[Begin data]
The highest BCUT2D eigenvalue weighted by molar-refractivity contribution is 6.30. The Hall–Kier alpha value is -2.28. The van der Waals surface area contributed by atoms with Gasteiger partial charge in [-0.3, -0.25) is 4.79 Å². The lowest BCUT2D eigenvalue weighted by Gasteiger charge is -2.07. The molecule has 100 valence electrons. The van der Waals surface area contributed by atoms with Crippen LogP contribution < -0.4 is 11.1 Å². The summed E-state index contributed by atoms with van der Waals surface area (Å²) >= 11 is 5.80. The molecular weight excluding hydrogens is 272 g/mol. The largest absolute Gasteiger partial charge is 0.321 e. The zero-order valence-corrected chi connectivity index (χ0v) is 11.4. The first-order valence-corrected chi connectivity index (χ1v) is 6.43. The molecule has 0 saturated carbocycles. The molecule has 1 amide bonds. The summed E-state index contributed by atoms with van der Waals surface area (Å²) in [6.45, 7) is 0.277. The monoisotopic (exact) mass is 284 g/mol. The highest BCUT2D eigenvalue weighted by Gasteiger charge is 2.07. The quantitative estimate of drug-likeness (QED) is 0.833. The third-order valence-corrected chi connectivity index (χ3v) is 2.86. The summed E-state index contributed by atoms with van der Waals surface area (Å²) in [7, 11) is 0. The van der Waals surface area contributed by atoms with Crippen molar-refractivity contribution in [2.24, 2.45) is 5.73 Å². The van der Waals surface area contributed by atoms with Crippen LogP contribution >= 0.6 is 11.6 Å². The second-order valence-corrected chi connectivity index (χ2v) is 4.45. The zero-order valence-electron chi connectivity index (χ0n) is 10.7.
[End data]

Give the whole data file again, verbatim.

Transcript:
The highest BCUT2D eigenvalue weighted by molar-refractivity contribution is 6.30. The Hall–Kier alpha value is -2.28. The van der Waals surface area contributed by atoms with Gasteiger partial charge in [-0.3, -0.25) is 4.79 Å². The lowest BCUT2D eigenvalue weighted by Gasteiger charge is -2.07. The molecule has 100 valence electrons. The van der Waals surface area contributed by atoms with Crippen LogP contribution < -0.4 is 11.1 Å². The summed E-state index contributed by atoms with van der Waals surface area (Å²) >= 11 is 5.80. The molecular weight excluding hydrogens is 272 g/mol. The largest absolute Gasteiger partial charge is 0.321 e. The zero-order valence-corrected chi connectivity index (χ0v) is 11.4. The first-order valence-corrected chi connectivity index (χ1v) is 6.43. The molecule has 0 saturated carbocycles. The molecule has 1 amide bonds. The summed E-state index contributed by atoms with van der Waals surface area (Å²) in [6.45, 7) is 0.277. The monoisotopic (exact) mass is 284 g/mol. The highest BCUT2D eigenvalue weighted by Gasteiger charge is 2.07. The quantitative estimate of drug-likeness (QED) is 0.833. The third-order valence-corrected chi connectivity index (χ3v) is 2.86. The summed E-state index contributed by atoms with van der Waals surface area (Å²) in [7, 11) is 0. The van der Waals surface area contributed by atoms with Crippen molar-refractivity contribution in [2.24, 2.45) is 5.73 Å². The van der Waals surface area contributed by atoms with Crippen LogP contribution >= 0.6 is 11.6 Å². The second-order valence-corrected chi connectivity index (χ2v) is 4.45. The zero-order valence-electron chi connectivity index (χ0n) is 10.7.